ST. JOHN’S, N.L. – The incinerator in Burgeo, N.L., is still spewing smoke four years after an originally promised phaseout but it’s so decrepit the town will soon burn trash in an open pit.
“It’s in bad shape,” Mayor Gerald MacDonald said of the steel structure that’s riddled with corrosion holes. “It’s getting to be a dangerous situation.
“We don’t want it to collapse on anybody, so it has got to come down.”
Burgeo is one of seven tiny communities, most of them scattered along the same stretch of Newfoundland’s gorgeous south coast, where incinerators burn on despite a provincial deadline to snuff them by the end of 2008.
The Progressive Conservative government says 53 of the potentially toxic ovens were used in 2001. It has since replaced the vast majority of them as part of a sweeping waste management strategy that has also closed scattered dumps in favour of regional, lined landfills and recycling depots.
But in small enclaves like Burgeo, built on the solid rock for which Newfoundland is famous, landfills aren’t the most practical or affordable option. So in some cases, extensions were granted.
MacDonald said he would like to see his town’s incinerator dismantled and the site cleaned up. In the meantime, the province has approved a permit for open-pit burning until a plan to truck garbage from the region to a new central landfill gets underway, he said. A transfer station has to be built where trash from about 1,450 Burgeo residents and nearby communities would be stored before it’s hauled away.
“We’ve been after the government, you know, to move on with this.”
The Burgeo site offers recycling for bottles, cans and some plastics along with a hazardous waste depot. Tires are not incinerated, MacDonald said. But there’s little tracking of the household waste that goes in the incinerator and no equipment to monitor amounts of trash burned or emissions, he said.
A local contractor picks up residential garbage, he said.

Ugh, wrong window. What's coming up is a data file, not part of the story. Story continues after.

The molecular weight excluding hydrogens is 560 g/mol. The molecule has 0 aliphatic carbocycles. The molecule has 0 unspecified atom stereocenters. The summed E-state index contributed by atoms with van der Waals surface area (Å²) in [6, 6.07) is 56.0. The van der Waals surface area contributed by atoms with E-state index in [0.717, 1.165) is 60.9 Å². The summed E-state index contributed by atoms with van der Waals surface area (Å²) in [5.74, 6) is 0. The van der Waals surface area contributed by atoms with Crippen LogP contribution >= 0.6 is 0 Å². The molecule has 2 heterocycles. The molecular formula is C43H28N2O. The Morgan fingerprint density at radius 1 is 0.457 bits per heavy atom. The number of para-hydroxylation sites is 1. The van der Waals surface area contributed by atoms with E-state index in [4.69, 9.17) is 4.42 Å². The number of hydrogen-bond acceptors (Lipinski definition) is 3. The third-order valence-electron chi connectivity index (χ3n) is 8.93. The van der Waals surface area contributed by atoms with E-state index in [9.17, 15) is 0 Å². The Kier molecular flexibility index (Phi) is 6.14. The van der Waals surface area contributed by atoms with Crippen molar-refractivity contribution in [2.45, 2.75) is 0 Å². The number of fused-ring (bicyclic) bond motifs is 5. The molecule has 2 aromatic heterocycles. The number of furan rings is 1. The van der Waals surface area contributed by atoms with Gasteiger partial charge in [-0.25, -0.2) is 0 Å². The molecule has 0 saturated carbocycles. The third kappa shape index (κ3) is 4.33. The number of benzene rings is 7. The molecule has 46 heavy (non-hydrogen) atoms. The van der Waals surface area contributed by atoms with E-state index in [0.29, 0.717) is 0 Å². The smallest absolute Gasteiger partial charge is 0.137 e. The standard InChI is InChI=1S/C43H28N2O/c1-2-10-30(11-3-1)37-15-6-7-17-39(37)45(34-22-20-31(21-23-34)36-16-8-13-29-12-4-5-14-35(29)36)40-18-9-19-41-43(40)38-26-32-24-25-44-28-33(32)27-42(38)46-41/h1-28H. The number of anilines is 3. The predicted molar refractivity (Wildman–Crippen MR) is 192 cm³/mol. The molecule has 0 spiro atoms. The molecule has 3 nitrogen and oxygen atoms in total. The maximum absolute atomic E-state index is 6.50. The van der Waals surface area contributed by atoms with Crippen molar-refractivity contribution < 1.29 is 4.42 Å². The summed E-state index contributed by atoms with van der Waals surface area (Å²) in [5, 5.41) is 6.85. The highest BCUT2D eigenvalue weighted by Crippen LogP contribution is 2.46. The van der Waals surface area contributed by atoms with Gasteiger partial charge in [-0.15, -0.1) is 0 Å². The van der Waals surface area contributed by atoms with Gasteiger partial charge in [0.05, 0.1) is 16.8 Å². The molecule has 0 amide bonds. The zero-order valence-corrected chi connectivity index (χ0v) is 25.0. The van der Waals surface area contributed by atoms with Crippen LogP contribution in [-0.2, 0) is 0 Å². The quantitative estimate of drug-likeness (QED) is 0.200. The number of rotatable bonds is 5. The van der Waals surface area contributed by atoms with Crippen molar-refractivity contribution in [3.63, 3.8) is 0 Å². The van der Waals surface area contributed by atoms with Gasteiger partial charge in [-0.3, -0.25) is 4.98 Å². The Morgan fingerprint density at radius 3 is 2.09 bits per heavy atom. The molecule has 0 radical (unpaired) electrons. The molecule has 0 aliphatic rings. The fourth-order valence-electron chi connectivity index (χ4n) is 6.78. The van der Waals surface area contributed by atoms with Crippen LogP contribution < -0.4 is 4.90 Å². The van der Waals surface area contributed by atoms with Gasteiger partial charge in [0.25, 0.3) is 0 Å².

“We never measure it, never weigh it. It’s picked up by a local contractor and just dumped in.”
Provincial inspectors visit a couple of times a year and have photographed the weakened structure, he added.
Municipal Affairs Minister Kevin O’Brien said the province hasn’t set a new time frame for replacing its remaining incinerators. Isolated communities pose more challenges as officials search for the most affordable, sustainable solution, he explained.
“You can’t dig a landfill anywhere. You know, Newfoundland and Labrador is called the Rock for a reason,” he said in an interview. “So these are moving a little slower than what I would want it to be.”
Cost is a growing issue as the province forecasts deficits totalling almost $4 billion over the next three years. Lower offshore oil production and a global economic slowdown have dramatically cut oil and mineral earnings.
Still, the province has overhauled waste management services and offers training to communities still using incinerators along with standards for what can and can’t be burned, O’Brien said.
“There’s health issues, there’s your environment,” he said of his commitment to further progress. “We’ve only got one world and we should be protecting it.”
Statistics Canada’s 2012 report “Human Activity and the Environment: Waste Management in Canada,” says less than five per cent of municipal solid waste is incinerated across the country.
Burning trash reduces the amount of garbage to be disposed but “creates gaseous waste and ash and can contribute to air pollution,” it says.
It describes how municipal incineration released 677 tonnes of particulate matter into the air in 2009.
Toxic dioxins and furans, persistent organic pollutants, “can result from incomplete combustion due to inadequate technology or improper incinerator operation,” says the report.
Bob Houston, a resident of Kippens, N.L., said his community northwest of Burgeo used to feel the effects from an incinerator in nearby Stephenville before it was shut down in 2008.
“You could smell it in the night and in the mornings if there was no wind or if the wind was blowing this way. It was absolutely atrocious.”
Houston said he used to turn off the air exchanger in his house when the fog-like fumes blew over.
The target for shutting down all incinerators has been a moving one but any further delay is “disgraceful,” he said.
“The last time I drove into Burgeo the first thing that greeted me was the garbage, the smoke from it.”